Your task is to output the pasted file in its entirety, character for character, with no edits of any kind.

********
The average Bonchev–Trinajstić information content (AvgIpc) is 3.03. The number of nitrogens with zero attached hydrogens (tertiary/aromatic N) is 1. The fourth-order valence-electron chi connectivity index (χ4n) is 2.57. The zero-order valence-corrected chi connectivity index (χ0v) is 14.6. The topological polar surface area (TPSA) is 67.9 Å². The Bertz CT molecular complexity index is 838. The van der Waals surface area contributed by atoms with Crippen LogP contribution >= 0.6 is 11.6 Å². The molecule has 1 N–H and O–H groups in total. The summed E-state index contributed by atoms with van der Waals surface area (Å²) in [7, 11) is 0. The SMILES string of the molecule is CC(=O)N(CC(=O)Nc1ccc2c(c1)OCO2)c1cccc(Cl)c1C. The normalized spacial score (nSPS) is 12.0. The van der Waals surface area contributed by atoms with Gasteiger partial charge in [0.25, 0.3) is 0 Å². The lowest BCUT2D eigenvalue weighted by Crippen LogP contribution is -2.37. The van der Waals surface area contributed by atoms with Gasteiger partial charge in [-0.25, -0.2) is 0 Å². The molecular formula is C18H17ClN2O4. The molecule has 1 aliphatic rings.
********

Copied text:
The average Bonchev–Trinajstić information content (AvgIpc) is 3.03. The number of nitrogens with zero attached hydrogens (tertiary/aromatic N) is 1. The fourth-order valence-electron chi connectivity index (χ4n) is 2.57. The zero-order valence-corrected chi connectivity index (χ0v) is 14.6. The topological polar surface area (TPSA) is 67.9 Å². The Bertz CT molecular complexity index is 838. The van der Waals surface area contributed by atoms with Crippen LogP contribution >= 0.6 is 11.6 Å². The molecule has 1 N–H and O–H groups in total. The summed E-state index contributed by atoms with van der Waals surface area (Å²) in [7, 11) is 0. The SMILES string of the molecule is CC(=O)N(CC(=O)Nc1ccc2c(c1)OCO2)c1cccc(Cl)c1C. The normalized spacial score (nSPS) is 12.0. The van der Waals surface area contributed by atoms with Gasteiger partial charge in [0.25, 0.3) is 0 Å². The lowest BCUT2D eigenvalue weighted by Crippen LogP contribution is -2.37. The van der Waals surface area contributed by atoms with Gasteiger partial charge in [-0.25, -0.2) is 0 Å². The molecular formula is C18H17ClN2O4. The molecule has 1 aliphatic rings.